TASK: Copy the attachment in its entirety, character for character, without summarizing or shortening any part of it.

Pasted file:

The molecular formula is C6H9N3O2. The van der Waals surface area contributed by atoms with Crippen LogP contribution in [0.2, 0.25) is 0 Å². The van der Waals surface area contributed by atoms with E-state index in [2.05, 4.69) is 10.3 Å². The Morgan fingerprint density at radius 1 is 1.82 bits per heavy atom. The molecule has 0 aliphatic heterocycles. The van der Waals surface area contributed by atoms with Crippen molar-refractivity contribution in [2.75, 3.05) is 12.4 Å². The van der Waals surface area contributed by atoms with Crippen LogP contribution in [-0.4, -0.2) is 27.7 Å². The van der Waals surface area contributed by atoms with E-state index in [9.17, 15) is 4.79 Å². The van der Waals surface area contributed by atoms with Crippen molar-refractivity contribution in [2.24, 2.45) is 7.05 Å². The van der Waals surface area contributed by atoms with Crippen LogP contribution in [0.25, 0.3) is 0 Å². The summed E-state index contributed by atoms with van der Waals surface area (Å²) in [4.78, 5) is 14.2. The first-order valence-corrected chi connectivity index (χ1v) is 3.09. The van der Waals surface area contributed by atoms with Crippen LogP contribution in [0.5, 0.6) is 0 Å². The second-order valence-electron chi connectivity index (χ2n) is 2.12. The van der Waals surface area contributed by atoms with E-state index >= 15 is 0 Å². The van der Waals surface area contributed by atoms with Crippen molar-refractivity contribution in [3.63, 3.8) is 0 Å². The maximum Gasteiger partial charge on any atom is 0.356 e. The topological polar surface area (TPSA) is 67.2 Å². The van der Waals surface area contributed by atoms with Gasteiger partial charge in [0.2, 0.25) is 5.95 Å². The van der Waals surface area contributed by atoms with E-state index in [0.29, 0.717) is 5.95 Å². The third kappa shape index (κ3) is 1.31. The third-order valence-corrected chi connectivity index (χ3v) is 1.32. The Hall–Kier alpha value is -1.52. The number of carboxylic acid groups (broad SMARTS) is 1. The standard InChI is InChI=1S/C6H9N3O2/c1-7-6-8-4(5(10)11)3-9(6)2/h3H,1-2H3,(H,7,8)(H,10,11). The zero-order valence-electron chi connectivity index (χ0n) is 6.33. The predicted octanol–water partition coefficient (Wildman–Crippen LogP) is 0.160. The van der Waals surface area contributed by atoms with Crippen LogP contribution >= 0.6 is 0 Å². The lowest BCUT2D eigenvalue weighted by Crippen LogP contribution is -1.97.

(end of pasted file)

The molecular formula is C6H9N3O2. The van der Waals surface area contributed by atoms with Crippen LogP contribution in [0.2, 0.25) is 0 Å². The van der Waals surface area contributed by atoms with E-state index in [2.05, 4.69) is 10.3 Å². The Morgan fingerprint density at radius 1 is 1.82 bits per heavy atom. The molecule has 0 aliphatic heterocycles. The van der Waals surface area contributed by atoms with Crippen molar-refractivity contribution in [2.75, 3.05) is 12.4 Å². The van der Waals surface area contributed by atoms with Crippen LogP contribution in [-0.4, -0.2) is 27.7 Å². The van der Waals surface area contributed by atoms with E-state index in [9.17, 15) is 4.79 Å². The van der Waals surface area contributed by atoms with Crippen molar-refractivity contribution in [2.24, 2.45) is 7.05 Å². The van der Waals surface area contributed by atoms with Crippen LogP contribution in [0.25, 0.3) is 0 Å². The summed E-state index contributed by atoms with van der Waals surface area (Å²) in [4.78, 5) is 14.2. The first-order valence-corrected chi connectivity index (χ1v) is 3.09. The van der Waals surface area contributed by atoms with Crippen LogP contribution in [0.5, 0.6) is 0 Å². The second-order valence-electron chi connectivity index (χ2n) is 2.12. The van der Waals surface area contributed by atoms with E-state index >= 15 is 0 Å². The van der Waals surface area contributed by atoms with Crippen molar-refractivity contribution in [3.63, 3.8) is 0 Å². The maximum Gasteiger partial charge on any atom is 0.356 e. The topological polar surface area (TPSA) is 67.2 Å². The van der Waals surface area contributed by atoms with Gasteiger partial charge in [0.2, 0.25) is 5.95 Å². The van der Waals surface area contributed by atoms with E-state index in [0.29, 0.717) is 5.95 Å². The third kappa shape index (κ3) is 1.31. The third-order valence-corrected chi connectivity index (χ3v) is 1.32. The Hall–Kier alpha value is -1.52. The number of carboxylic acid groups (broad SMARTS) is 1. The standard InChI is InChI=1S/C6H9N3O2/c1-7-6-8-4(5(10)11)3-9(6)2/h3H,1-2H3,(H,7,8)(H,10,11). The zero-order valence-electron chi connectivity index (χ0n) is 6.33. The predicted octanol–water partition coefficient (Wildman–Crippen LogP) is 0.160. The van der Waals surface area contributed by atoms with Crippen LogP contribution >= 0.6 is 0 Å². The lowest BCUT2D eigenvalue weighted by Crippen LogP contribution is -1.97.